NFL Nation: Kapri Bibbs

Broncos Camp Report: Day 9

August, 1, 2014
Aug 1
ENGLEWOOD, Colo. -- A daily review of the hot topics coming out of Denver Broncos training camp:
  • Backup quarterback Brock Osweiler will get a rather tidy training camp exam Saturday morning. The Broncos will hold their annual practice/summer scrimmage at Sports Authority Field at Mile High. And after some of their usual drills to open the workout they will send the No. 1 offense against the No. 2 defense for 12 plays of live tackling. And that means Osweiler and the No. 2 offense will try its hand against the No. 1 defense. "Brock is really going to have to be smart and moving the ball well against the 1s," Broncos offensive coordinator Adam Gase said. The combination to keep an eye on, at least if the last few days of practice are any indication, is Osweiler and undrafted rookie Bennie Fowler. The two have connected on several big plays, including touchdown throws Thursday and Friday. Fowler has worked with the second-team offense lately and if he's on the field Osweiler will look his way.
  • The running back rotation in the scrimmage will bear watching, especially how things go with the second and third units. Montee Ball figures to get most, or all, of the carries with the starters with Ronnie Hillman working as his backup right now. C.J. Anderson is expected to run with the second team while Juwan Thompson, Kapri Bibbs and Brennan Clay will likely mix and match with the third-team offense. Thompson, however, has taken second-team snaps in camp in short-yardage work.
  • Following Friday's practice, Broncos defensive coordinator Jack Del Rio had high praise for cornerback Chris Harris Jr.'s work in coming back from ACL surgery in February. Harris was cleared to return to practice this week, less than six months following his surgery. "I've been around guys that have rehabbed and come back from injury, but I don't know if I've ever seen a guy more determined every day with great energy attacking it the way he did," Del Rio said. "He's really stayed engaged mentally in the meetings. He's worked extremely hard and been very diligent, and it's gone well -- no setbacks or anything."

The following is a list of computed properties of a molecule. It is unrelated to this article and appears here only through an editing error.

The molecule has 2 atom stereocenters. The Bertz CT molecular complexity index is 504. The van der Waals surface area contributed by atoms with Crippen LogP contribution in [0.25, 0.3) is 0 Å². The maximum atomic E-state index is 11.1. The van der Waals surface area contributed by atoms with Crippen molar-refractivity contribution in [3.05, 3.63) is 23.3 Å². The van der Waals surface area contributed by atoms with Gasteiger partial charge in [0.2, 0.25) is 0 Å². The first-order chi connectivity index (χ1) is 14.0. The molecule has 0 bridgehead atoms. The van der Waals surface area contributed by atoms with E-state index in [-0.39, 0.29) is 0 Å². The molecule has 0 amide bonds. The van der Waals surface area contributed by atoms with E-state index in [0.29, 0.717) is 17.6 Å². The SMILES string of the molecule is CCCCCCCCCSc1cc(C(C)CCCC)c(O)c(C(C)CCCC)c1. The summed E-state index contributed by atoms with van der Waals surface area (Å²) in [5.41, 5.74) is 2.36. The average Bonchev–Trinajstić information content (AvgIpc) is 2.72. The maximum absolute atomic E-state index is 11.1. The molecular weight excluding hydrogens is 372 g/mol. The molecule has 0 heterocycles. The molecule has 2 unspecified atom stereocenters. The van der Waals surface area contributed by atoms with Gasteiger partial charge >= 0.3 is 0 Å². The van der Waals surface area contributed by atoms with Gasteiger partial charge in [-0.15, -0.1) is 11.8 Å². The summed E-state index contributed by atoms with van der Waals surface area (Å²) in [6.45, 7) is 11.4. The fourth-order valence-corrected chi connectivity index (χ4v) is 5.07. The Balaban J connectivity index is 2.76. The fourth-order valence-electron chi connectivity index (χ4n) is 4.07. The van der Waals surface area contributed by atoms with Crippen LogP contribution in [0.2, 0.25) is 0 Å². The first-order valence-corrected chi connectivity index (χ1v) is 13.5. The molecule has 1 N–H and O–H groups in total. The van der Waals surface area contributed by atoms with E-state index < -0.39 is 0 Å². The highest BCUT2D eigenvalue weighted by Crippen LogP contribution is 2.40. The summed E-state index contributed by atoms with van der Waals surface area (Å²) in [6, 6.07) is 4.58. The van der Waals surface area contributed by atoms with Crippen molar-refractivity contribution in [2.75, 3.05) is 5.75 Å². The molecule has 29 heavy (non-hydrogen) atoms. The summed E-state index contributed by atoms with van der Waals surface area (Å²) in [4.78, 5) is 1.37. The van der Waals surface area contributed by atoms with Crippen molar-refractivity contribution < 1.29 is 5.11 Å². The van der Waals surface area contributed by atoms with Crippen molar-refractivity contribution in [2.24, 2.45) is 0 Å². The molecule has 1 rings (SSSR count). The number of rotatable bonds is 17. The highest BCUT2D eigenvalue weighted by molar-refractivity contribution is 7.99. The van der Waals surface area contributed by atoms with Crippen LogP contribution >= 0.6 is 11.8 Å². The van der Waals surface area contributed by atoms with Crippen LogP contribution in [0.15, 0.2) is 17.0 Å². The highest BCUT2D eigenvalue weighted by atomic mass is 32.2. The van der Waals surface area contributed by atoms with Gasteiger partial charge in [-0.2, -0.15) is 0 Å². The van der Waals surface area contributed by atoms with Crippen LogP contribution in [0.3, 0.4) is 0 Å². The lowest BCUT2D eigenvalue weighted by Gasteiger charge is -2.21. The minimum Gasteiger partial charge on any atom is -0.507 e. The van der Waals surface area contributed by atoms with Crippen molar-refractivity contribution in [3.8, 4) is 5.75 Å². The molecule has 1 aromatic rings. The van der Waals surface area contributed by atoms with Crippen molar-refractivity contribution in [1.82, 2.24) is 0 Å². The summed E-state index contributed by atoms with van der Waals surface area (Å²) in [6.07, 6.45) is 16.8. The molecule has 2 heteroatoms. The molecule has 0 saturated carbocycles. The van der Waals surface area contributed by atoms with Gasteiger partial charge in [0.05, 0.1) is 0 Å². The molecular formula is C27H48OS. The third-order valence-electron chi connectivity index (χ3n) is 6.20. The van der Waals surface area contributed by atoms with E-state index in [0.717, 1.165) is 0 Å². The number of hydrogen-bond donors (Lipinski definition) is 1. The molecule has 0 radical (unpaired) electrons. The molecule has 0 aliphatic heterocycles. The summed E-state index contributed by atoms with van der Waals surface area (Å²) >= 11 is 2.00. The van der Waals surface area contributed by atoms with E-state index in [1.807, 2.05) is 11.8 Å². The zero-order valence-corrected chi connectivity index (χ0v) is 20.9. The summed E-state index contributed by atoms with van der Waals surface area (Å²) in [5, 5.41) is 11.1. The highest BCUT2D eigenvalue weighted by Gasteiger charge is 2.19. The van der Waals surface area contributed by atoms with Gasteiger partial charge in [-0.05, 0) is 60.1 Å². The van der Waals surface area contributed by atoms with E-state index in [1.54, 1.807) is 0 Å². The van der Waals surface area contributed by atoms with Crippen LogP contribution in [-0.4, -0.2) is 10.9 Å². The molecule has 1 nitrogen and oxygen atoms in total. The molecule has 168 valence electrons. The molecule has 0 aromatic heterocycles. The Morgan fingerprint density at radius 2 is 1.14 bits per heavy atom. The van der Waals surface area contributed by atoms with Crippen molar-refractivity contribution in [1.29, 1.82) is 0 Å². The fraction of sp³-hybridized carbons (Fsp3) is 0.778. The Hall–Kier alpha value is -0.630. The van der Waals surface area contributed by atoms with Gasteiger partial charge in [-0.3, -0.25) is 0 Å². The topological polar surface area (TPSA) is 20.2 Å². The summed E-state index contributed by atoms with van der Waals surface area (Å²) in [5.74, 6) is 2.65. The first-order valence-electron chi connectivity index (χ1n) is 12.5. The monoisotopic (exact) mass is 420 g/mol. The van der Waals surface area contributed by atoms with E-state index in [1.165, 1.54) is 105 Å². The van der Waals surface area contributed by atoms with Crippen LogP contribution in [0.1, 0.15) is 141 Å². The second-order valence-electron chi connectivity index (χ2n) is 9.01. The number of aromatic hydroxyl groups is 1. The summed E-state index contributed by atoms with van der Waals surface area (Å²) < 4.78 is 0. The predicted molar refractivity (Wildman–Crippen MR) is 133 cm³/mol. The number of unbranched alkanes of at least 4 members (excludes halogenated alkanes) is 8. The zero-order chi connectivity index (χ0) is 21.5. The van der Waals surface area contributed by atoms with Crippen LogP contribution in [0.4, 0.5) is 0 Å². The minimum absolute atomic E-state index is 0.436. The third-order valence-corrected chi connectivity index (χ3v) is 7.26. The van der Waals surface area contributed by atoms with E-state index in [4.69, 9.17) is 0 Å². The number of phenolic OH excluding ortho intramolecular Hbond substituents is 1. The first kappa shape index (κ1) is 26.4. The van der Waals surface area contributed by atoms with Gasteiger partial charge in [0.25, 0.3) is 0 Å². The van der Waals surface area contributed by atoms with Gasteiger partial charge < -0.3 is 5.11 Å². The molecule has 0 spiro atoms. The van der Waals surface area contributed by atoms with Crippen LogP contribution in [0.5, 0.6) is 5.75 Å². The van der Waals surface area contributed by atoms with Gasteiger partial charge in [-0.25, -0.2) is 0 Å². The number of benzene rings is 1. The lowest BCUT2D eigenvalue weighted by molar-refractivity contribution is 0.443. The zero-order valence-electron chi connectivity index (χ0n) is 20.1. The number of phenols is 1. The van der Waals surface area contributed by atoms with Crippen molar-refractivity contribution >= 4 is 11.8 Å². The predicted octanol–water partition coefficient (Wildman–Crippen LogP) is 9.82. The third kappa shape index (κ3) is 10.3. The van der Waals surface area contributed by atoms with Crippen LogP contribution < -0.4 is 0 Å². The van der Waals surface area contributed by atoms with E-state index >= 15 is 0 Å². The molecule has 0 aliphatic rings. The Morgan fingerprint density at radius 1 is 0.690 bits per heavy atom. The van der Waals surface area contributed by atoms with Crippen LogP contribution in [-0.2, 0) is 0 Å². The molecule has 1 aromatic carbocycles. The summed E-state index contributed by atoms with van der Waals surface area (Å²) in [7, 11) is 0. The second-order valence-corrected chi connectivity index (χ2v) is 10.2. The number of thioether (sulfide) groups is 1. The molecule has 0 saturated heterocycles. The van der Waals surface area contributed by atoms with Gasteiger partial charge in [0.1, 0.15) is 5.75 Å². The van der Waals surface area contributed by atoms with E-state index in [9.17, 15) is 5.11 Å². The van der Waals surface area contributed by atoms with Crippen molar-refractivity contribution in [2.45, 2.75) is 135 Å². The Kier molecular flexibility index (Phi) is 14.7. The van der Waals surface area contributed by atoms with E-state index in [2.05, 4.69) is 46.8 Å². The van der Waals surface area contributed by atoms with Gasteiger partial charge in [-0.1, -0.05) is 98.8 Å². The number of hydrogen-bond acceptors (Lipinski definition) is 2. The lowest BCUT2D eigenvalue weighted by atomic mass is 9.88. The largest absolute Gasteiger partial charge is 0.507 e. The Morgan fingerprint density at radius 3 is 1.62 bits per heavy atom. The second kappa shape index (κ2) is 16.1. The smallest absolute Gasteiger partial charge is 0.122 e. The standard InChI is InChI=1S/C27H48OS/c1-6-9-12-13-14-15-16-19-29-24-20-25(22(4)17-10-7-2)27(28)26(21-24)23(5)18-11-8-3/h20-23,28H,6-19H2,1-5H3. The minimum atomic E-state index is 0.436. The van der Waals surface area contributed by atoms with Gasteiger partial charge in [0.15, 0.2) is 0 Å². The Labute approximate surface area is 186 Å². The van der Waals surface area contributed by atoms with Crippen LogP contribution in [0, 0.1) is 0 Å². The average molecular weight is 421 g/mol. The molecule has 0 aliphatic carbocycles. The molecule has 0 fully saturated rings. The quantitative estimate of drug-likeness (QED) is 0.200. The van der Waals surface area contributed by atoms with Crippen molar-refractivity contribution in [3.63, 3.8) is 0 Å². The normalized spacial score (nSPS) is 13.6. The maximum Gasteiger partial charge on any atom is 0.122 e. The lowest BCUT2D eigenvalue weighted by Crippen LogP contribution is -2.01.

• Linebacker Jamar Chaney, who started 23 games for the Philadelphia Eagles earlier in his career and had a three-interception season in 2011, had a leaping pick on a Zac Dysert pass in Friday's red-zone drills. Chaney leaped high to tip the ball up and then caught the tipped ball. Chaney, who has worked with the third-team defense the majority of the time, faces a tight battle at linebacker for the last few spots. The team kept seven linebackers in the cut to 53 players in 2011 and 2012 to go with six at the position last season.
  • The Broncos' practice/scrimmage at 11 a.m. at Sports Authority Field at Mile High will be their only practice Saturday.
  • Odds and ends: Defensive end Derek Wolfe, who left Thursday's practice with stiffness in his lower back, was back on the field Friday ... Safety Quinton Carter, who is on track to make the roster after two missed seasons with knee troubles, finished his work in a team drill at one point in Friday's practice and jumped on a stationary bike to ride for a few minutes. He then returned to practice ... Wide receiver Emmanuel Sanders reached high for a scoring grab in the back of the end zone in team drills, getting his feet down just before crossing the end line ... Hillman got a few carries with the starting offense in run-game work.

Broncos offseason wrap-up

May, 23, 2014
May 23
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With free agency and the NFL draft in the rearview mirror and training camp just a couple of months away, we assess the Denver Broncos' offseason moves.

Best move: The Broncos dove into free agency with purpose and handled their draft board with discipline, but the best move was a Canton repeat of sorts for football boss John Elway. When Elway signed quarterback Peyton Manning in 2012, he said: “I like to get Hall of Fame players with a chip on their shoulders."